Festival Theatre, Malvern, Monday 2nd September, 2013
The curtain goes up on Paul Farnsworth’s elegant set, the London flat of Julia and Fred Sterroll. I say ‘flat’ it wouldn’t be out of place as a room in a stately home. It’s all whites and golds and classical pillars. At home among this luxurious decor, Julia (Jenny Seagrove) reads snippets from the paper while husband Fred (sitcom stalwart Daniel Hill) utters ripostes between mouthfuls of breakfast. It’s all what you expect from a Noel Coward. The dialogue fizzes like champagne. Roy Marsden directs his cast to be as energised as possible to keep the delivery effervescent. Also, the playwright’s umistakable turn of phrase is evident with every epigram. The Sterrolls have appointed a new ‘treasure’, their maid and factotum Saunders (Gillian McCafferty) who turns out to be something of an insufferable know-it-all.
Trouble comes when Julia’s friend Jane (Sara Crowe) brings news that the women’s former lover, Maurice, is coming to town. They fear their former indiscretions will come to light and at first plan to flee the city to evade exposure. But the allure of Maurice is too strong to resist. They decide instead to wait in for him, hoping to spice up their lives, which after ten years of marriage, have become too staid and complacent.
The second of three acts moves from Coward’s coruscating wit and turns into a hilarious display of physical comedy as Seagrove and Crowe become increasingly intoxicated, going from silliness and raucous fun to resentment, aggression and even violence. It is an absolute treat to behold.
At long last Maurice shows up – Philip Battley, as dapper and suave and cosmopolitan as you’d expect, and helps his former flings to cover their tracks. Their husbands are, for the most part, gulled. It feels like the pilot episode of a situation comedy; you can imagine the women getting up to all sorts of fun with the Frenchman, and the husbands being fobbed off with all kinds of far-fetched explanations.
The show is a froth, a confection, with perhaps some kind of admonition to married couples not to let things becomes stale. The husbands, Daniel Hill and Robin Sebastian, are appropriately stuffy and stuck-up. Philip Battley is instantly charming. Gillian McCafferty is superb as the clever-clogs maid. But the piece belongs to the two main players. It is absolutely delightful to see mature actresses having the run of the stage, flexing their comedic muscles, verbally and physically. Seagrove and Crowe are the carbonation in this overflowing bottle of bubbly.
Leave a comment | tags: Daniel Hill, Fallen Angels, Gillian McCafferty, Jenny Seagrove, Malvern Theatres, Noel Coward, Paul Farnsworth, Philip Battley, review, Robin Sebastian, Roy Marsden, Sara Crowe | posted in Theatre Review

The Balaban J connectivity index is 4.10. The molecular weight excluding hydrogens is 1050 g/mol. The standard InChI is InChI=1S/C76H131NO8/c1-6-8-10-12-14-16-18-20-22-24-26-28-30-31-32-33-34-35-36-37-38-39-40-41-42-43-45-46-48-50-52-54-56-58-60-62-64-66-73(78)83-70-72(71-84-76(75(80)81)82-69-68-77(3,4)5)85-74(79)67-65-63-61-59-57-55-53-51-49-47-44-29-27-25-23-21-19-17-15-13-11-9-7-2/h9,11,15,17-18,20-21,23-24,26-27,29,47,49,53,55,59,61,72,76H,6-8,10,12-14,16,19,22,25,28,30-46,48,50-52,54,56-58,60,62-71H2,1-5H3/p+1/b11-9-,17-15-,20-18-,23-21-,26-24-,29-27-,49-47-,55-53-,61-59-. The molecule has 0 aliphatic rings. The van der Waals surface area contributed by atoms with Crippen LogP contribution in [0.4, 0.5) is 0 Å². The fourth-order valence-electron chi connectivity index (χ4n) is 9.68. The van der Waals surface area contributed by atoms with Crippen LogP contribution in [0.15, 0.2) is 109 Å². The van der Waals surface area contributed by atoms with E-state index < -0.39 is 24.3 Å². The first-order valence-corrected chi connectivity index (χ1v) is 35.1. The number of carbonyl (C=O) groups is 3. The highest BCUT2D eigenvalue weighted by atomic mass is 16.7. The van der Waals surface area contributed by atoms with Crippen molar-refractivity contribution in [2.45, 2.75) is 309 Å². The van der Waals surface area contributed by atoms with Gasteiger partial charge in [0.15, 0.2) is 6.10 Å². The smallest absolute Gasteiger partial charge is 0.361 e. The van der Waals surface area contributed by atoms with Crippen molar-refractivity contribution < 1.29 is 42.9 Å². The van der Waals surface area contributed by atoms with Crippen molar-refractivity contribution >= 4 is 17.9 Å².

Malvern Theatres, Tuesday 7th August, 2012
This little-known Noel Coward piece was stashed away for decades because of its basis in real-life marital infidelities and so, to protect the guilty, has not seen the light of day until now.
The setting is the exotic Mount Fumfumbolo, which is a volcano and not a puppet in a kids’ TV show. On the side of this volcano, overlooking her banana plantations, widow Adela (Jenny Seagrove) enjoys solitude, the occasional company of her friends and a bit of a fling with louche Lothario, Guy (Jason Durr). He’s been chasing around the mountain but she, although in love with him, will not bump nasties with a married man. She keeps the lid on her simmering desire, you see, bit like the dormant volcano of the title.
Guy’s Mrs shows up and outbitches everyone at a tense little cocktail party. Were it not for the sultry, almost Tennessee Williams setting, this would be a run-of-the-mill suburban drama, with inferior epigrams and an unremarkable premise. However, in the second half, when the volcano blows its stack, the characters are thrown into physical as well as emotional crisis. Guy is unfaithful but not with Adela after all – he shacks up with young bride Ellen (Perdita Avery) in a shack, to take shelter from the eruption. Scratchy wife Melissa (Dawn Steele) rises above it all with some superior archness. Everyone seems to go back to England and poor Adela is left to reconstruct her homestead (three busted light bulbs and some overturned furniture) and finally ‘enjoy’ her solitude and her bananas. It is the calm after the storm, the aftermath of the outpouring.
Jenny Seagrove is elegant and likeable as Adela. Jason Durr is tanned and smarmy as Guy. I particularly liked Finty Williams as Grizelda. Most Cowardesque of the bunch is Robin Sebastian as her husband Robin. The cast keep on the right side of the ‘teddibly teddibly’ kind of delivery and Dawn Steele oozes arrogance and evil as uberbitch Melissa. Roy Marsden’s direction keeps the somewhat outmoded dialogue sparking along, although when the volcano blows, I would rather see a blackout than the dangling gantry of lights and the plastic plants being strewn across the stage.
It is a pity this play didn’t do the business when it was written in the 1950s. Being shoved in a drawer and forgotten denied it its initial impact and robbed it of becoming a theatrical milestone for its frank discussions of sex, morality and sexual politics. Now its time has passed. The world has moved on in more ways than one; the play is something of a curiosity rather than the cutting-edge discussion-provoker it should have been.
Leave a comment | tags: Dawn Steele, Finty Williams, Fumfumbolo, Jason Durr, Jenny Seagrove, Malvern Theatres, Noel Coward, Perdita Avery, review, Robin Sebastian, Roy Marsden, Volcano | posted in Theatre Review